“…we must realize that we don’t just inhabit the earth, but we are of the earth.”
– Toward an Integral Human Ecology, Maryknoll Society, 14th General Chapter, as quoted in Maryknoll Magazine, Spring 2022
The redefinition of security undertaken in this volume will be Earth centered in its conceptual explorations and contextualized within the existential threat of the climate crisis. An underlying assumption of the explorations is that we must profoundly change our thinking, about all aspects of security; first and foremost, about our planet and how the human species relates to it. The editors hope that feminists who are currently researching, reflecting about and acting on the Earth-human relationship will consider proposing a contribution to this volume.
This collection will explore concepts of security within a feminist framework of human security. It will address today’s most urgent security challenges from feminist perspectives, considering potential strategies to transform the global security system from one of endemic conflict/crisis to one of stable human security characterized by a sustainable planetary ecology, human agency, and responsible global citizenship. Proposals are due June 1.
A Call for Contributions to a Volume Redefining Security:
“Feminists Perspectives on Global Security: Confronting Convergent Existential Crises”
Editors: Betty A. Reardon, Asha Hans, Soumita Basu and Yuuka Kagayma
Publisher: Peace Knowledge Press
The shifting of the geopolitical ground from which unprecedented convergent global crises challenge the world power structures has thrown the security establishment dangerously off balance. There is a growing recognition that the dominant state security paradigm is dysfunctional. A widening of the security discourse presents possibilities for serious consideration of alternatives. Feminist security perspectives seek to illuminate global crises, so as to inspire ways of thinking about global security that are more conducive to the survival of humanity and our planet. This collection is intended to explore some of those ways of thinking and potential strategies of change to transform the global security system from endemic conflict/crisis into stable human security consistent based on ecological health and human agency and responsibility.
The central inquiry of the collection is, “How do the three most urgent and widely recognized existential global crises and their systemic interrelationships impact the experience of and possibilities for human security, now and throughout the twenty-first century?”
The inquiry pursued through a feminist-futurist lens will explore a comprehensive problematic comprised of interactions among and between: the climate emergency (inter alia, the consequences of the objectification of the natural world, and the human fallacy of the “technological fix”); war and weaponry (i.a. analyzing the nature and purposes of the institution of war and the “weapons culture”); and gender apartheid (i.a. the systemic disempowerment of women as the root of patriarchal authoritarianism characterized by the inequality and injustice of global economic structures, colonialism and multiple forms of racial, religious and ethnic oppression).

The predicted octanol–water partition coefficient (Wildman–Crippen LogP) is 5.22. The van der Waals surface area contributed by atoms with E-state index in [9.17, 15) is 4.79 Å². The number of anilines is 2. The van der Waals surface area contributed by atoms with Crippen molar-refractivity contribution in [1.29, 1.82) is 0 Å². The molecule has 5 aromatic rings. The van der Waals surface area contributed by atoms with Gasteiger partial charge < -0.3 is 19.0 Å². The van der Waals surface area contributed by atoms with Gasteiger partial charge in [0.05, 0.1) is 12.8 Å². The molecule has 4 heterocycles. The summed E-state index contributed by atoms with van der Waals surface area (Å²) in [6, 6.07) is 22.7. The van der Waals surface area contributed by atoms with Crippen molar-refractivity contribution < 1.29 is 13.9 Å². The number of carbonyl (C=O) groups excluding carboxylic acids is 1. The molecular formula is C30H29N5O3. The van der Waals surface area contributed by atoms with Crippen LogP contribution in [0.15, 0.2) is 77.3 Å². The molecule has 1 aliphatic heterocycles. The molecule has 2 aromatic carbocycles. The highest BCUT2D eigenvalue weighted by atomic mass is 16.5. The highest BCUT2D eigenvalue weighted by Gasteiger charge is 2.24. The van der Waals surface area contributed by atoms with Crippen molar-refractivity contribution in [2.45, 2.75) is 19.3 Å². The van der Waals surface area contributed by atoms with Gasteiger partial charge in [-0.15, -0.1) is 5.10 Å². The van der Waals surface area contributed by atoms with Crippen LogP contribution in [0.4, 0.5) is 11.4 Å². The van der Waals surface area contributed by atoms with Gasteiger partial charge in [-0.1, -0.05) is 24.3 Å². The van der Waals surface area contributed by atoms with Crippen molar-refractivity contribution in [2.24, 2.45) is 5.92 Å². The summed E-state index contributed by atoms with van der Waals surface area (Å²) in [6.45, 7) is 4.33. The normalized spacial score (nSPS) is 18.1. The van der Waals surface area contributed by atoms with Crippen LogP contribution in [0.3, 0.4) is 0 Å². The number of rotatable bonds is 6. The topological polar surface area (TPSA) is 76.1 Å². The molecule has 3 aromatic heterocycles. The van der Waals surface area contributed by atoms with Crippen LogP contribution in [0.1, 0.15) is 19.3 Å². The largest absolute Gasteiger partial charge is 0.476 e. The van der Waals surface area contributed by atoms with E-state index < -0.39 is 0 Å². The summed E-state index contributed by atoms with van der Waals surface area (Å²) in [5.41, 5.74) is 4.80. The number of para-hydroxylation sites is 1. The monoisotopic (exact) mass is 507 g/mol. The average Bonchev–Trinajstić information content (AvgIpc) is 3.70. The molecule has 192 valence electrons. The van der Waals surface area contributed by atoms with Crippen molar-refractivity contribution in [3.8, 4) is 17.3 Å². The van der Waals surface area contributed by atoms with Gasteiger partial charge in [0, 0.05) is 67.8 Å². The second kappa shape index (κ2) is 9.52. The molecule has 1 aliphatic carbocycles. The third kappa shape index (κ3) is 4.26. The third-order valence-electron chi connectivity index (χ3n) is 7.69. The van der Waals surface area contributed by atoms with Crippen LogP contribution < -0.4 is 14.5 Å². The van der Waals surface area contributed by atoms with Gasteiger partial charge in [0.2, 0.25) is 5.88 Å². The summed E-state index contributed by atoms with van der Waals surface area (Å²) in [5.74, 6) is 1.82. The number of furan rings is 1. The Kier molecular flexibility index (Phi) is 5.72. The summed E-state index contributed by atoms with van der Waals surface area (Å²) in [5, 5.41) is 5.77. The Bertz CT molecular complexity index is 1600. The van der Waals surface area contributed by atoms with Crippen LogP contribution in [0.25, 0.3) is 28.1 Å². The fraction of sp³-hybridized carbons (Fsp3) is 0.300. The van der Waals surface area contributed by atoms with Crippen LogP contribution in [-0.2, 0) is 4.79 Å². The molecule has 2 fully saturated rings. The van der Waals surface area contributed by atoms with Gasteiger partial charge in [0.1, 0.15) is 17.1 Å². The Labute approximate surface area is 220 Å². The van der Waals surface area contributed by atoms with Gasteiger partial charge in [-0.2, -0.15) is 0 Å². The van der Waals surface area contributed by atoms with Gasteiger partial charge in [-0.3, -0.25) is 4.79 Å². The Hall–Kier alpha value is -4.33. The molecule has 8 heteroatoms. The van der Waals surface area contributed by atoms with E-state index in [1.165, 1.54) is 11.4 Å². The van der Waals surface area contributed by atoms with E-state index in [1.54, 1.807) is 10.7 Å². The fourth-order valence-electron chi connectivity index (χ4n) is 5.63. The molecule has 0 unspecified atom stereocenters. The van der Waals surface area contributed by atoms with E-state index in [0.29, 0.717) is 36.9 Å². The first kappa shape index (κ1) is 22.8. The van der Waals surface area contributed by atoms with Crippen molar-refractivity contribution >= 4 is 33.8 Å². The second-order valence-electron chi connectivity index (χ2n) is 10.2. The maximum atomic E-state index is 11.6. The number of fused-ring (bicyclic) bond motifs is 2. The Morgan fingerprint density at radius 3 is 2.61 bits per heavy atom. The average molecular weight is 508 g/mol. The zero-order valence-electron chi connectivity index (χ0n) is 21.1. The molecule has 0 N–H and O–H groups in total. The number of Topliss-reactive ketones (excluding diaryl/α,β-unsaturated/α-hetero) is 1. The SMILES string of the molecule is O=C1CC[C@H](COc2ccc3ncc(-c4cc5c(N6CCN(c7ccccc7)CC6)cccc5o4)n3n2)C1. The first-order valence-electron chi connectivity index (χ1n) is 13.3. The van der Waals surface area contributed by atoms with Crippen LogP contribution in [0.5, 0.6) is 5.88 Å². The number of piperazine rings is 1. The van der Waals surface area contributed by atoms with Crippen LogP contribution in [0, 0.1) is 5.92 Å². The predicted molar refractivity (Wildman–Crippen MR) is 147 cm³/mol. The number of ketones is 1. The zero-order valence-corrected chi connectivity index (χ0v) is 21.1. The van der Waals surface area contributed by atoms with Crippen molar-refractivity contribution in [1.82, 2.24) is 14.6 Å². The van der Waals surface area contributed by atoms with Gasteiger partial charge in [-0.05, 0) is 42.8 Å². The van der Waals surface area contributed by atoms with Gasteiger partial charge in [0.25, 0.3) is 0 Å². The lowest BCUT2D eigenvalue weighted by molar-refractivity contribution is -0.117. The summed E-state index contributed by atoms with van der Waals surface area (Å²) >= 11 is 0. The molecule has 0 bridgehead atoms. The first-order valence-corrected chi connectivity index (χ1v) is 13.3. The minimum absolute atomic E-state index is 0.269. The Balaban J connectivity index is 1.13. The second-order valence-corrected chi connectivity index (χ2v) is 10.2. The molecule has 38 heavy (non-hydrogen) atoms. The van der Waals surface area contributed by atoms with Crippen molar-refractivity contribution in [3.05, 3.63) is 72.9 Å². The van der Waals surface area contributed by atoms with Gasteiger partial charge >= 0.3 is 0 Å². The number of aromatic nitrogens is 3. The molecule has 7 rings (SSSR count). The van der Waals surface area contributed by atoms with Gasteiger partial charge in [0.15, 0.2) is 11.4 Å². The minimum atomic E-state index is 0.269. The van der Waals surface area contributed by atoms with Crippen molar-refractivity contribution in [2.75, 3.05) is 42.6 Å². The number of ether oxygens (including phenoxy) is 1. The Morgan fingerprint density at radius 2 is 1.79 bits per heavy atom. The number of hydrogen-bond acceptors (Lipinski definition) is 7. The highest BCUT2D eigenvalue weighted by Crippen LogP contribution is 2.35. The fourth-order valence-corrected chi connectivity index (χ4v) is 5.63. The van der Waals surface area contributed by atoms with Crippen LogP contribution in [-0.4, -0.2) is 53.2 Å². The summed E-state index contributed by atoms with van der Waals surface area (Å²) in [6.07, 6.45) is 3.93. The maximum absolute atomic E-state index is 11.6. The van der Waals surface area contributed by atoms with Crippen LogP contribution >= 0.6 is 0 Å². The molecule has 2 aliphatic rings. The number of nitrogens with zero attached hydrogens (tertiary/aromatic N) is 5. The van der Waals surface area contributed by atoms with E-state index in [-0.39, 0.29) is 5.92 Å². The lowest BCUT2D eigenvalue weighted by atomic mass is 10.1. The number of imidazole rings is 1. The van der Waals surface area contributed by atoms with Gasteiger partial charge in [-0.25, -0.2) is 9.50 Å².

Presented within the perspective of the convergence of the three crises and the need to address them within a framework of their systemic interrelationships, the work will comprise three parts: 1) an editors’ framing introduction, 2) three substantive sections of contributed chapters, each of which respectively will focus inquiries into one of the three crises analyzed in terms of its inter-linkages to the other two, and 3) an editors’ conclusion, integrating the problem analyses and summarizing suggested directions for action to address the problems in a general strategy for change within the framework of the holistic-organic, feminist-futurist thinking, as alternatives to the dominant security thinking of the rationalist-reductionist, present-centered patriarchal paradigm.
Contributions for Section 2 are solicited for essays derived from feminist research on women’s experience of security, work toward alternative security systems, and feminist proposals for the resolution of the three crises as steps toward the achievement of a global human security system.
The individual chapters will demonstrate that these crises have mutually reinforcing effects, as global capital combines with militaristic mindsets, inextricably linked to the inequalities of gender apartheid and abusive exploitation of the planet. We seek essays that explore the multiple interrelationships among the crises and the need to analyze them within the context of their convergence. The editors will locate each chapter within the comprehensive framework outlined in Section 1, and initiate a discourse on it significance to the achievement of human security by posing post chapter queries, an inquiry to be summarized as the basis for a strategy for practical action to be put forth in Section 3.